Ten years ago tomorrow, on April 6, 1998, Sanford I. Weill rewrote the rules of Wall Street.
That day, at 7:41 a.m., Weill unveiled the megamerger that created Citigroup Inc., the biggest financial services company the world had ever seen. The deal -- as daring and brazen as the man himself -- tore up a crucial chapter of the legal canon that had guided American banking since the Depression.
The rest is history -- but not the history that Citigroup hoped for. A decade later, Weill's watershed deal is regarded by some as one of the worst mergers of all time.
Today, the behemoth formed by the union of Citicorp and Travelers seems to lumber from one crisis to another. Bloated costs, outmoded technology and political infighting have hobbled the giant company, which employs 374,000 people in more than 100 countries. That includes about 6,000 in Maryland, the bulk of those at the Baltimore headquarters of its consumer finance division, CitiFinancial, and a credit-card processing center in Hagerstown.
Even within Citigroup, many have rejected Weill's grand vision of a globe-spanning financial supermarket, an agglomeration of investment and commercial banking, insurance and fund management that could prosper in good times and bad.
The company has even abandoned its famous Weill-era Travelers logo, the red umbrella, in favor of an emblematic red arc.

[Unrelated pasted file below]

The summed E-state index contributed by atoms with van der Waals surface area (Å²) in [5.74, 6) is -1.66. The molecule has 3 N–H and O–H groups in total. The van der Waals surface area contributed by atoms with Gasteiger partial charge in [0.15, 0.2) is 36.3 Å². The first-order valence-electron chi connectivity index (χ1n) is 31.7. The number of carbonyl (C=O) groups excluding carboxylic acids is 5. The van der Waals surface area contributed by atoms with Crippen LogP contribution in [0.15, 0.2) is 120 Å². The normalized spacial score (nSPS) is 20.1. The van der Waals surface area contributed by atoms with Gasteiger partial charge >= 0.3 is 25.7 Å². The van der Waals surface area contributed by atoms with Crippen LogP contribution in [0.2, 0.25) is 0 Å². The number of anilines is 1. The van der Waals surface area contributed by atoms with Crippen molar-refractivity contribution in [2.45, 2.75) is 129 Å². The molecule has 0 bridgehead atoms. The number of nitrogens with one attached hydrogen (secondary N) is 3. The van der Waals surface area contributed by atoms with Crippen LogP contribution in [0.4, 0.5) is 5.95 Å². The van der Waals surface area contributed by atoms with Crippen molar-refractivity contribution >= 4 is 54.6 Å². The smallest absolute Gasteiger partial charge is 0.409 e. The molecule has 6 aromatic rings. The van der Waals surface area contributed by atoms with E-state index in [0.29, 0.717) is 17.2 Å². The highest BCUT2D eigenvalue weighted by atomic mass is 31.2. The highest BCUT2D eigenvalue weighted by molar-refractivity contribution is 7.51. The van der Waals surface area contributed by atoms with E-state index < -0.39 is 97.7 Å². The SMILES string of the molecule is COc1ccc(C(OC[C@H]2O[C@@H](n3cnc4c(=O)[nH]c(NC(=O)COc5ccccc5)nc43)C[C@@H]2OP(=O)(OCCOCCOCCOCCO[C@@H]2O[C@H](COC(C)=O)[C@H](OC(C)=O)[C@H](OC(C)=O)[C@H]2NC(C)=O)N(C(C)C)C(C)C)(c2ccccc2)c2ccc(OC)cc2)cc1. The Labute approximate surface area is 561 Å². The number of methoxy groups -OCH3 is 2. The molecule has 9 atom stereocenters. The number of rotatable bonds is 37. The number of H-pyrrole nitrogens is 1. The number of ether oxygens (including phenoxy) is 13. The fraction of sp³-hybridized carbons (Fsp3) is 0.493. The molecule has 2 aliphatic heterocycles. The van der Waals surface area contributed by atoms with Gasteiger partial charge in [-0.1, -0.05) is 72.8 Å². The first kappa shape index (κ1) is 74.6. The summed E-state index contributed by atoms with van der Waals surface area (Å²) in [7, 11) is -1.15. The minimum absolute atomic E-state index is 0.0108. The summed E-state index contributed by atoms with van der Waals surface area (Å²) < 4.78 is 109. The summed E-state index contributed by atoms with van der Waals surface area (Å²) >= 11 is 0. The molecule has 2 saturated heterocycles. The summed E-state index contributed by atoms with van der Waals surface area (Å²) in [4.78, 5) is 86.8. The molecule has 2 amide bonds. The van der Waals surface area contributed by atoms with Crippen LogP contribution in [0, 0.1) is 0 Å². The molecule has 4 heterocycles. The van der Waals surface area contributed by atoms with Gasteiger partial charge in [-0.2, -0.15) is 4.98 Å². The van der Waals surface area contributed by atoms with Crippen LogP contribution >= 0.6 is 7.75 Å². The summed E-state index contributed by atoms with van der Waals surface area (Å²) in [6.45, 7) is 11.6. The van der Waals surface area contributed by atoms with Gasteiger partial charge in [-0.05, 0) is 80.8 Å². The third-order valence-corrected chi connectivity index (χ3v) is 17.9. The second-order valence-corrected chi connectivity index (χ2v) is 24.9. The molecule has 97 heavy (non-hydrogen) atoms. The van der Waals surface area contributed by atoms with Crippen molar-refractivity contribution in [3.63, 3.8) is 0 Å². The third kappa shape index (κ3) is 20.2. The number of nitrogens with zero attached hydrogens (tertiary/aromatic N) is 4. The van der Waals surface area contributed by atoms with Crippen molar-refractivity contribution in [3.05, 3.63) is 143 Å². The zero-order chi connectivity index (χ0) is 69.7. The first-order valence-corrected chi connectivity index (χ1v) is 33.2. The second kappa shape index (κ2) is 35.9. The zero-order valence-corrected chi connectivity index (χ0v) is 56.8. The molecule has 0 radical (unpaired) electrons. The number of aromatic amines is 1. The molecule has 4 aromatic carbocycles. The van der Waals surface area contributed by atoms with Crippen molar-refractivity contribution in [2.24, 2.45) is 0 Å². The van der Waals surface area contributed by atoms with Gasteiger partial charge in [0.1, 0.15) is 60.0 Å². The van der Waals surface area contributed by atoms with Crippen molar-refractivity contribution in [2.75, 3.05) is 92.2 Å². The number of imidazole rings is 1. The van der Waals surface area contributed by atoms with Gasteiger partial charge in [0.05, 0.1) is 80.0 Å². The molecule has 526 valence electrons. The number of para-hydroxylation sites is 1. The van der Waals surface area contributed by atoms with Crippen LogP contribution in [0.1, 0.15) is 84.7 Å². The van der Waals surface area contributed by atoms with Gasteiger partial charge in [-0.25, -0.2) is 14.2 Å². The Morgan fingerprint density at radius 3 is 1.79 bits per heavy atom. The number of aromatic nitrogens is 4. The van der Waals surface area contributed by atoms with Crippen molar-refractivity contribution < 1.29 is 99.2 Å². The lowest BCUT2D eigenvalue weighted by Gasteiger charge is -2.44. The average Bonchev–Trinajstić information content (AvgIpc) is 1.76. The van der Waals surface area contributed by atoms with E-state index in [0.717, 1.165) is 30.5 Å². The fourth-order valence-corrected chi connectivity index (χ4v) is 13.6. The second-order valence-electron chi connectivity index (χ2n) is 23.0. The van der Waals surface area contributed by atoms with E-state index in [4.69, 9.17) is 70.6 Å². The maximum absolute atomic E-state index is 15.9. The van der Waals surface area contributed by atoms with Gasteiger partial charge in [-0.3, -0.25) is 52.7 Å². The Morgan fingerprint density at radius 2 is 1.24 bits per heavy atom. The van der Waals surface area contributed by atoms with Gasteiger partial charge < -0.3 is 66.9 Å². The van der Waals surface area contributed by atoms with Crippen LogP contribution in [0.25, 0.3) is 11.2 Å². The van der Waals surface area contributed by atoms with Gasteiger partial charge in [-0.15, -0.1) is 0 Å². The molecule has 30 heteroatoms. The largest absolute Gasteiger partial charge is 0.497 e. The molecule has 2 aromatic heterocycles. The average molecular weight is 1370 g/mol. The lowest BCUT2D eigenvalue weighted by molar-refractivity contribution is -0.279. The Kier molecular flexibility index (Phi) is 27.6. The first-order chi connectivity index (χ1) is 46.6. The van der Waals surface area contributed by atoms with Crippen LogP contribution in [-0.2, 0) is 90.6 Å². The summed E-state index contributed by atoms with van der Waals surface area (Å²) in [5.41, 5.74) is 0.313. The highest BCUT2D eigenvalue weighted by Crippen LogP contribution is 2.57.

The stock market has rendered the harshest judgment of all. Citigroup's shares closed at $24.08 yesterday, nearly $10 lower than they were on that hopeful April day a decade ago. Citi, once the country's most valuable financial company, has fallen to third place, behind Bank of America and JPMorgan Chase.
"I cannot think of one positive thing that developed as a result of these two companies," said Richard X. Bove, a financial services analyst at Punk Ziegel. "The miracle of Citigroup is that it still is in the position it is in, given the massive mismanagement."
Vikram S. Pandit, the new chief executive of Citigroup, is struggling to steer the giant company through the most turbulent period in its decade-long history. Just more than 100 days into the job, he must reckon with the legacy of Weill, who retired as Citigroup's chairman in 2006, and his immediate predecessor as chief executive, Charles O. Prince III.
Pandit, like Prince before him, is shying away from Weill's strategy of providing one-stop shopping for financial services. Instead, he is focusing on businesses and markets that generate higher investment returns.
This week, Pandit announced the bank's 10th major management shake-up since 2002 and its latest reorganization, moves that underscore Citigroup's failure to integrate and invest in its operations over the past decade. Executives caution that the road ahead will be rough. For example, it might take at least five years before the company's technology systems catch up to those of its main rivals.
Don Callahan, the chief administrative officer of Citigroup, said the company's original model has evolved over time.
"Vikram Pandit is now taking the bold steps essential to ensure proper execution across all businesses and geographies, for the benefit of our clients, employees and shareholders," he said in a statement.